We also looked at Malls Across America quite a bit for Episode 102, when Cameron goes shopping for new work clothes at Sanger-Harris in a mall. Anytime the writers put retail into a script it creates a tremendous amount of work for us, and that episode has 5 different retail environments that were all shot in one day and take up about 3 minutes of screen time, but it was literally weeks of work for us! Even with all the period architecture still existent here in Atlanta, everything got remodeled in the ’90s and again in the ’00s, so very little on a decor or color-palette level is the same as in the ’80s.
We take the approach that we are basically making sci-fi in that there are no locations ready to roll in and shoot “as is”. We have to alter everything to make it period-accurate. No ADA curbs or water fountains, lose the plastic and digital thermostats and alarm pads, no blue ethernet cable, etc. Other crew people on tech scouts will point to an older looking TV and suggest we keep it, but I’ll look the model up and it will be from 1997. So it’s from the future in our story! Most folks have no idea how much everyday consumer goods have changed in the past 30 years. That’s one of the things that makes Halt so challenging.
Can you share any interesting/fun/unexpected details you came across in your design research (and how they affected the design process)?
What I found interesting in my earliest ’80s research was that upholstered furniture wasn’t nearly as lumpy and curvy as I had thought it was initially. That was really a later ’80s, early ’90s trend, and in ’83 there might be a slight curve on a chair-back and a certain massiveness of scale, but for the most part the lines were still fairly clean, almost in a mid-century way but not quite as linear. And upholstery would run all the way over the arms, legs, and feet of chairs and sofas, too!
And lampshades absolutely were ALWAYS tapered or subtly bell-shaped and usually pleated. I personally love drum shades but it drove me crazy that my predecessor on the pilot established so many drum shades everywhere! I chose to leave them in certain areas that were well-seen in the first episode, but we did a lot of costly shade replacement in the early days of the first season and managed to pay close attention to details like that throughout.
Plastic was another big one. It was certainly around and in use back then, but I think we tend to forget that it has gradually gotten much more prevalent as a building material. So when we would have to buy something new that seems to have been around forever (like a rolling dry erase board or a media cart), we would very often have to change the all-plastic black casters to metal ones, something I started having my crew do a lot of with task chairs in the second season. I also found it very difficult to find shiny brass finishes for fixtures last season. I recall always avoiding those in the past at thrift stores when shopping for contemporary projects since they seemed so dated and really just tacky.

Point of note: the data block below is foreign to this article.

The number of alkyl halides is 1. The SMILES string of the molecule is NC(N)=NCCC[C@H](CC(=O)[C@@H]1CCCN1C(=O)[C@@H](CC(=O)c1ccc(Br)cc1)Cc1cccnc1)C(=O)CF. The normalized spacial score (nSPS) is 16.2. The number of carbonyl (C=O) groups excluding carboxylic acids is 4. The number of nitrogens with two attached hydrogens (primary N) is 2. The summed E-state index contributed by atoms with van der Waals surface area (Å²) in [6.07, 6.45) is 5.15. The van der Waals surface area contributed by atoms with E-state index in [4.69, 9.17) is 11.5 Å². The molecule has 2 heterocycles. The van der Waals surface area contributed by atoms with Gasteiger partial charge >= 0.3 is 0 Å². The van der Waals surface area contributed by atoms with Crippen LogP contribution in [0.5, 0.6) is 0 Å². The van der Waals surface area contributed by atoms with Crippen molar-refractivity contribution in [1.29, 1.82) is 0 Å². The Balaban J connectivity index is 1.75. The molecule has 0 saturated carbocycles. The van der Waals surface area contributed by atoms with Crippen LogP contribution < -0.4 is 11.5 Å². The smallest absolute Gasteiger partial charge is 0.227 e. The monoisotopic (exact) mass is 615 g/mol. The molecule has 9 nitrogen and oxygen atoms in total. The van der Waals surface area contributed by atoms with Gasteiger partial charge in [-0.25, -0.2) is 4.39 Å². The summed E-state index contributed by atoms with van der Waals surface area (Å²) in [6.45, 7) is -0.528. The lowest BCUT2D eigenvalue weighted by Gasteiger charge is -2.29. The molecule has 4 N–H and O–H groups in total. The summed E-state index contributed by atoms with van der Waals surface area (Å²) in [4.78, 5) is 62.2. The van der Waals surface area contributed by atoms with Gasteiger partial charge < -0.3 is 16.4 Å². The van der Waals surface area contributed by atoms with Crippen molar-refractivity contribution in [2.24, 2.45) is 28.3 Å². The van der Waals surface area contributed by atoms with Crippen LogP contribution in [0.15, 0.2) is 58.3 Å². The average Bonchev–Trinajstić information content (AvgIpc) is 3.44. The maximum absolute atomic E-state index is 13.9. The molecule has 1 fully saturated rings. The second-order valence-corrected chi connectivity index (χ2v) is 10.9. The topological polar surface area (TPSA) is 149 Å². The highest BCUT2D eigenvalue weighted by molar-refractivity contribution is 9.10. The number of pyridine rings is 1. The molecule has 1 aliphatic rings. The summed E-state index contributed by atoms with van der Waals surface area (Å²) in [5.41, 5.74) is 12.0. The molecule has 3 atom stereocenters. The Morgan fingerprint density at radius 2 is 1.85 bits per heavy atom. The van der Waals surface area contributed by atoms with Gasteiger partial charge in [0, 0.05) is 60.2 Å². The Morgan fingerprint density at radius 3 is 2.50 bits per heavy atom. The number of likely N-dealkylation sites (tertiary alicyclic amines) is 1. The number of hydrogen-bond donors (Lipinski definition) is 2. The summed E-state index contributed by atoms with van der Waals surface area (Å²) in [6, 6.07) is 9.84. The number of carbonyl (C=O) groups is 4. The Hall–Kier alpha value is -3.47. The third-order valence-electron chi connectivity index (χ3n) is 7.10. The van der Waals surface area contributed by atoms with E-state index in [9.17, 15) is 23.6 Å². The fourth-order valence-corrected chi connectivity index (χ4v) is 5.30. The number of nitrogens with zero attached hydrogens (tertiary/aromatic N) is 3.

Suddenly I wanted shiny brass vanity lights and sconces, and I could never get them in-stock anywhere. Even if a store said they had that as an available finish, they never had them in stock. It was always brushed nickel or antiqued bronze or something. So I started buying things in the “wrong” finish to paint them, but then I couldn’t even buy shiny brass spray paint at Home Depot so I had to settle for gold half the time! My assistant last season finally contacted Krylon directly and we ordered a case of shiny brass spray paint to give to the Scenic Department who was doing all this painting for me. Other than Jonathan Adler which is super-distinctive, it just seemed like no one had brass around anymore.
It got better this season somehow. We reached a point toward the end of season 1 where I just screamed at my shopping staff every day that I only wanted to see brass and mauve or someone was getting fired; I actually went through 5 different Buyers last season! A lot of what helped us last year was that the scripts tended towards more traditional settings (like LuLu’s mansion in 103, or Joe MacMillan Sr.’s Hyde Park estate), so those tended to be rather timeless in decor, as well as the multiple hotel rooms we built on-stage. Aside from drapery, phones, and woodgrain TVs, those are fairly timeless too.
I didn’t feel like I was really doing iconic ’80s until quite late in the season, when we had this great sequence where Donna and her boss from TI are staying at a hotel in Lubbock, or all the Vegas hotel interiors in 109 when the gang goes to Comdex. Both of those episodes were a nice combo of period locations that we were able to take back in time with decoration.
When it comes to ’80s interiors, do you have any favorite design styles (or favorite pieces from the Halt and Catch Fire set)?
Well, I’m not nearly as knowledgeable on the design movements of the decade as you are, but am more of an “I know it when I see it” type! I do think I’ve always had a fondness for the Deco revival movement of the ’80s, even as a youngster when I didn’t necessarily know what it was. The great painted octagonal mirror in Joe and Sara’s second season Dallas Apartment is very much in that style. In fact, I’ve always felt that their apartment was for me the greatest achievement in true ’80s decor that we’ve done yet. Of course, we had to have a few Bohemian touches thrown in like the tattered Persian rug and piles of books and Southwestern pottery to tie in their recently established cottage in Austin and to underscore her earthiness. We also didn’t want this white-walled apartment to be in any way reminiscent of Joe’s previous life in the stark and trendy condo he had in Season One.